Patty*, a woman who had already been in the hospital for weeks, was facing impossibly difficult decisions regarding how she would choose to live. Would she follow her sisters’ wishes and attempt to regain strength with a feeding tube in her nose for another month in the hospital to then be reevaluated for surgery and possibly end up in what could be the same predicament? Or would she choose to go home to live her days unattached to machines to be enjoyed with her family comfortably?
Mar 29, 2022
by Christine Merchant MSPC BSN RN CHPN
During this past two year struggle with Covid-19, we were consulted for those long term ICU vented patients that were not progressing. The majority were unvaccinated, ventilator dependent, and families were not about to give up. Intensivist’s getting frustrated after sometimes weeks of discussions would reach out to the palliative team to see if perhaps a different dialogue could somehow change things. I became known as the Covid support nurse.
Mar 22, 2022
by Beth Patterson, MA, Certified Palliative Care Chaplain
For some, the term ‘doula’ brings to mind home and alternative birthing scenes. The term has been borrowed from the birthing movement to add a layer of support to the deathing movement. You may begin to hear the term ‘end of life doula’ from your patients and their families, as the movement gains traction.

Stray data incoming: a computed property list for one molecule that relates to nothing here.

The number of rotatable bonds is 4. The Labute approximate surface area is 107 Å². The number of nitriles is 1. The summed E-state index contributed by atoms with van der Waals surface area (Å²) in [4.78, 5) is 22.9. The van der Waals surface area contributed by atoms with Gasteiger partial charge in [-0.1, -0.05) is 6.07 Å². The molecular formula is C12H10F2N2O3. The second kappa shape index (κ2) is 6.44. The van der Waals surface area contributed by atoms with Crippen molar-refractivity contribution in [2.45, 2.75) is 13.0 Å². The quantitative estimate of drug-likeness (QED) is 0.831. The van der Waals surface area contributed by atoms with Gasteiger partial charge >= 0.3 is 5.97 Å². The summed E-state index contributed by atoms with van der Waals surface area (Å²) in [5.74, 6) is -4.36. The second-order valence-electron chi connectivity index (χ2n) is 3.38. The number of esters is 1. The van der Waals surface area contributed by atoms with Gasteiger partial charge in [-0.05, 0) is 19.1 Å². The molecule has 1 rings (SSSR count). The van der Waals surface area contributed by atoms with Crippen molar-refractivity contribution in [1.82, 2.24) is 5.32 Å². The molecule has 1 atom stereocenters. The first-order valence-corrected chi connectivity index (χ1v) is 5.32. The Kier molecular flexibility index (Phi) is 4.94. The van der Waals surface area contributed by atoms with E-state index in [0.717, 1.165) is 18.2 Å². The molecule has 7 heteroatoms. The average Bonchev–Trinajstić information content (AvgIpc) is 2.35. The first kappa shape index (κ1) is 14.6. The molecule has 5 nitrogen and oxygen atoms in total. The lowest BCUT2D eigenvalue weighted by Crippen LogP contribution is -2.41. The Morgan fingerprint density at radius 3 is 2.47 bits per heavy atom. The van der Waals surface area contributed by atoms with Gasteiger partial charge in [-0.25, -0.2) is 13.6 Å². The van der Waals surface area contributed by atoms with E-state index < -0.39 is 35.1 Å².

I saw many family meetings throughout my time with the palliative care team, but one stands out and will shape how I approach future patients. This was a patient with multiple severe GI pathologies occurring and had unclear goals of care.
One of the many patients who left a lasting impact on me was a 92-year-old woman. I was amazed by her strength and will. Her story is that she was at home, a place where she had lived for most of her adult life. She fell down 15 stairs and broke her neck.
Since its release in December, I've watched the movie Encanto with my kids three times, undistracted, and like many families right now, the soundtrack is also playing on repeat in the car, house, and mind. I haven't experienced emotive earworms this strong since "Let it go" (Frozen 1, of course).
As I watch a snowstorm move in over the Rocky Mountains, the necessity of water comes to mind. Today’s snowfall will melt into flowing rivers, filling reservoirs, offering a balm for our scorched Denver landscape and the hope that this summer will not again fill our hearts with the terror of fire.
Feb 15, 2022
by Melissa C. Palmer, LCSW ACHP-SW APHSW-C JD
On December 24, we learned my dad needed cardiac surgery. Not just any surgery, but a triple bypass. His 90% occlusion in three arteries stymied my family; my dad is healthy, does not drink or smoke, exercises regularly, and plans to live to be 100 like many of his ancestors.
63 years old, large tumor in the liver, probably hepatocellular carcinoma but he wanted no biopsy, not a test, no treatment. I called and an overly cheerful man picked up the phone and in short order confirmed that he knew he was dying and did not want anything to slow that down. He said he was just an old hippy and he wanted to stay home and smoke pot till he died.